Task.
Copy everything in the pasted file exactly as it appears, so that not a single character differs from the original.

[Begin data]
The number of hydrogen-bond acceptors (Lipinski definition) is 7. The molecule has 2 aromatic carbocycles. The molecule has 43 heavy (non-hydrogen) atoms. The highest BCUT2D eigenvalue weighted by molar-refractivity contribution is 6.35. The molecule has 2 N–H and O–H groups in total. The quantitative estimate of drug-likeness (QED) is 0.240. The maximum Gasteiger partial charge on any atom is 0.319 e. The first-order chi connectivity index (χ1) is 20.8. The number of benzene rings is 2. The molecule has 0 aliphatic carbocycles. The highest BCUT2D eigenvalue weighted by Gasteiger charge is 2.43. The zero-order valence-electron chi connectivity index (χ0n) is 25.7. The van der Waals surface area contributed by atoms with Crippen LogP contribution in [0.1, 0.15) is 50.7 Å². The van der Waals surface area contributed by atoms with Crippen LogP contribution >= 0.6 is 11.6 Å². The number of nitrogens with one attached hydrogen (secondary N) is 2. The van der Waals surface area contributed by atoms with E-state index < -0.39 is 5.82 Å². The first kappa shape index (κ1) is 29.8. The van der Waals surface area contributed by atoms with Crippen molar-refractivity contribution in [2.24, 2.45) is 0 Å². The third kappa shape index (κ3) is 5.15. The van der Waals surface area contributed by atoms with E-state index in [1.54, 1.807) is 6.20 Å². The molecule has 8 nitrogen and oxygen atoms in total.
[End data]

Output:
The number of hydrogen-bond acceptors (Lipinski definition) is 7. The molecule has 2 aromatic carbocycles. The molecule has 43 heavy (non-hydrogen) atoms. The highest BCUT2D eigenvalue weighted by molar-refractivity contribution is 6.35. The molecule has 2 N–H and O–H groups in total. The quantitative estimate of drug-likeness (QED) is 0.240. The maximum Gasteiger partial charge on any atom is 0.319 e. The first-order chi connectivity index (χ1) is 20.8. The number of benzene rings is 2. The molecule has 0 aliphatic carbocycles. The highest BCUT2D eigenvalue weighted by Gasteiger charge is 2.43. The zero-order valence-electron chi connectivity index (χ0n) is 25.7. The van der Waals surface area contributed by atoms with Crippen LogP contribution in [0.1, 0.15) is 50.7 Å². The van der Waals surface area contributed by atoms with Crippen LogP contribution >= 0.6 is 11.6 Å². The number of nitrogens with one attached hydrogen (secondary N) is 2. The van der Waals surface area contributed by atoms with E-state index < -0.39 is 5.82 Å². The first kappa shape index (κ1) is 29.8. The van der Waals surface area contributed by atoms with Crippen molar-refractivity contribution in [2.24, 2.45) is 0 Å². The third kappa shape index (κ3) is 5.15. The van der Waals surface area contributed by atoms with E-state index in [1.54, 1.807) is 6.20 Å². The molecule has 8 nitrogen and oxygen atoms in total.